23. ^ The Analyst, May 31, 2006, Title: YHRI Holds Aids Awareness in Paynesville,
  24. ^ Cornish Guardian, September 1, 2005, Title: Cornwall plays host to human rights festival
  25. ^ Czech News Agency CTK, December 9, 2006, Schedule of CTK general news in English, December 10,
  26. ^ a b c Klatt, Thomas (January 9, 2007). "Form des politischen Extremismus" [A form of political extremism]. Die Welt (in German). Retrieved April 17, 2007.
  27. ^ New Vision, June 14, 2006, Title: Mande Wins Rights Award
  28. ^ "Crusading for human rights". South China Morning Post. August 31, 2006 – via Gale.
  29. ^ Eglash, Ruth (June 22, 2006). "Haifa boy receives European Human Rights Award. Scientology-linked group rewards Scientologist's project". The Jerusalem Post.
  30. ^ Heruti-Sover, Tali (January 19, 2007). "Youth group supported by Scientology". Ynet. Retrieved October 14, 2008.
  31. ^ Hindustan Times, March 8, 2006, Title: Human rights is everyone's business
  32. ^ Public Agenda, May 29, 2006, Title: Human Rights Education Ventures to Be Established in Schools
  33. ^ Accra Mail (Ghana) - AAGM, November 6, 2006 Monday, Title: Inculcate human rights education into school curriculum
  34. ^ The Analyst, June 7, 2006, Title: Youth Activist Suggests Edu Rights Ventures,
  35. ^ Africa News, December 7, 2005, Title: Liberia; Take a Fresh Look At Liberia, Says Journalist, Activist
  36. ^ The Monitor, February 27, 2007, Title: Youth Want Govt to Abolish School Fees,
  37. ^ Africa News, March 21, 2007, Title: Human Rights Group Organises Peace Rally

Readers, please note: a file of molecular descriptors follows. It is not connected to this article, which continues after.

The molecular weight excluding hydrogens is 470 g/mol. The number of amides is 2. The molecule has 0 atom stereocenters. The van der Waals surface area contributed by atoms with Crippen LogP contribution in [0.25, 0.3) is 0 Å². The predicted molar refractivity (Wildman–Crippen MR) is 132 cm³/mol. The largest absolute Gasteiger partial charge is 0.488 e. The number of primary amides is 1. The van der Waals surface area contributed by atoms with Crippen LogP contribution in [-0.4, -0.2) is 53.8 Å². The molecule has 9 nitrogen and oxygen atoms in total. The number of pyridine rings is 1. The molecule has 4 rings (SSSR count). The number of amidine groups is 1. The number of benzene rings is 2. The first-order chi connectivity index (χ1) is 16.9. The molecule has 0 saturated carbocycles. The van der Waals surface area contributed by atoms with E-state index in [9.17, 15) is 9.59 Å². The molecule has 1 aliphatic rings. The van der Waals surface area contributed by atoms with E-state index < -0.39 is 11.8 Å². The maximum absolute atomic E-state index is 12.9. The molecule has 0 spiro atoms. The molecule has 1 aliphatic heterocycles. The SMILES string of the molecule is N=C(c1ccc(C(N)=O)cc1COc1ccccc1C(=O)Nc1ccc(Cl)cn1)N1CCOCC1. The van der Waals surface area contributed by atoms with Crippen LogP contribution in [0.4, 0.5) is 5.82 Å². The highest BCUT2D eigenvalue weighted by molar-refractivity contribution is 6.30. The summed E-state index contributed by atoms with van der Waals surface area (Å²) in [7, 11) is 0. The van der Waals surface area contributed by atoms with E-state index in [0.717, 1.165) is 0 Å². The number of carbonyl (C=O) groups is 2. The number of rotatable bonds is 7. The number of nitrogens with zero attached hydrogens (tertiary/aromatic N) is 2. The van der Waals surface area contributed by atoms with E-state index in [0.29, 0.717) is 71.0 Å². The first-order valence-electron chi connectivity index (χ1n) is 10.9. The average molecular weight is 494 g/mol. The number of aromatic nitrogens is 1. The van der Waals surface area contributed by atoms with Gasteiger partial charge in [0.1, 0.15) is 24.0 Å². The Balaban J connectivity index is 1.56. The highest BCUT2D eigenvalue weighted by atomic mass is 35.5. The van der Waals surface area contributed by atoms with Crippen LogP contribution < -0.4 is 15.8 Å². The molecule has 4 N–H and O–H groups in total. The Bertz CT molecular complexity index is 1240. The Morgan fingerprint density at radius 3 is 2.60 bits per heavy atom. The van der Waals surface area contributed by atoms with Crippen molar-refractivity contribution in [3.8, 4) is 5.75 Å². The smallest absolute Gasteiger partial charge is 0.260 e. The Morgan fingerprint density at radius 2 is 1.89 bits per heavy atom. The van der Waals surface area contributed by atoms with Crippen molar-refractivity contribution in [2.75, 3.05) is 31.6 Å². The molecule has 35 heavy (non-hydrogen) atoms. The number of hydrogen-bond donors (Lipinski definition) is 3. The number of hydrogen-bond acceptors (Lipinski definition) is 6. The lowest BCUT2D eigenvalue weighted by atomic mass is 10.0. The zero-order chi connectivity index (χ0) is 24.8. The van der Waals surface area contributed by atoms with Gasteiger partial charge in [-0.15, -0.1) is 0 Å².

38. ^ BuaNews, February 7, 2007, Title: Youth Group Urges South Africans to Celebrate Human Rights Month,
  39. ^ Sunday Herald Sun, January 1, 2006, Title: Tom and Katie's gift of rights,
  40. ^ "YHRI Collaborators". Youth for Human Rights. Archived from the original on December 5, 2008.
  41. ^ a b Florentine Fritzen (August 28, 2006). "Das System Scientology" [The Scientology System] (in German). Frankfurter Allgemeine Zeitung. Archived from the original on March 4, 2008.
  42. ^ "YHRI Collaborators". Youth for Human Rights. Retrieved June 15, 2015.
  43. ^ Rubin, Joel (October 1, 2005). "District Scrambles to Ensure Human Rights Event Is Religion-Free". Los Angeles Times. Archived from the original on May 20, 2011. Retrieved October 19, 2008.
  44. ^ "Scientology group sponsors school event". UPI Newstrack. October 1, 2005. Archived from the original on September 30, 2007 – via Gale.
  45. ^ Tolsi, Niren (June 10, 2007). "Ndebele flirts with Scientology". Mail & Guardian. Archived from the original on January 17, 2008.